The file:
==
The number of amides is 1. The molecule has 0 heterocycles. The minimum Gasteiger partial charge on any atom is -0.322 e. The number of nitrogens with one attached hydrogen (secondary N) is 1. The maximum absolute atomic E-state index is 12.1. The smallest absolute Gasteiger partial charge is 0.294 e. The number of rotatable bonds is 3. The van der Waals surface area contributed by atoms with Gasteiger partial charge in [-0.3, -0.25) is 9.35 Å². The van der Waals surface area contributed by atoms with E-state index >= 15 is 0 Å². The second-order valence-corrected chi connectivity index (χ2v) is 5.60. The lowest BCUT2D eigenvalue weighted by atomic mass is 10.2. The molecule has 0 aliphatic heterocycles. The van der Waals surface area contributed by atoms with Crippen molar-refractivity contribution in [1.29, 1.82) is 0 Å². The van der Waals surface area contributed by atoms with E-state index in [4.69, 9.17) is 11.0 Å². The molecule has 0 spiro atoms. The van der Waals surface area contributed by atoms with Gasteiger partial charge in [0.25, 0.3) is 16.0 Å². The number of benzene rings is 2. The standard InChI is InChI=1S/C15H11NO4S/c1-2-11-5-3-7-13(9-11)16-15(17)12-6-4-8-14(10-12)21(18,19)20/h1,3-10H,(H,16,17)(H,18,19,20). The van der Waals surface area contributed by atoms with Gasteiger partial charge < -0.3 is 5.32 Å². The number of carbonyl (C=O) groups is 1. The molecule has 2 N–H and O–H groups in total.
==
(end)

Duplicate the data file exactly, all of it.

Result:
The number of amides is 1. The molecule has 0 heterocycles. The minimum Gasteiger partial charge on any atom is -0.322 e. The number of nitrogens with one attached hydrogen (secondary N) is 1. The maximum absolute atomic E-state index is 12.1. The smallest absolute Gasteiger partial charge is 0.294 e. The number of rotatable bonds is 3. The van der Waals surface area contributed by atoms with Gasteiger partial charge in [-0.3, -0.25) is 9.35 Å². The van der Waals surface area contributed by atoms with E-state index >= 15 is 0 Å². The second-order valence-corrected chi connectivity index (χ2v) is 5.60. The lowest BCUT2D eigenvalue weighted by atomic mass is 10.2. The molecule has 0 aliphatic heterocycles. The van der Waals surface area contributed by atoms with Crippen molar-refractivity contribution in [1.29, 1.82) is 0 Å². The van der Waals surface area contributed by atoms with E-state index in [4.69, 9.17) is 11.0 Å². The molecule has 0 spiro atoms. The van der Waals surface area contributed by atoms with Gasteiger partial charge in [0.25, 0.3) is 16.0 Å². The number of benzene rings is 2. The standard InChI is InChI=1S/C15H11NO4S/c1-2-11-5-3-7-13(9-11)16-15(17)12-6-4-8-14(10-12)21(18,19)20/h1,3-10H,(H,16,17)(H,18,19,20). The van der Waals surface area contributed by atoms with Gasteiger partial charge < -0.3 is 5.32 Å². The number of carbonyl (C=O) groups is 1. The molecule has 2 N–H and O–H groups in total.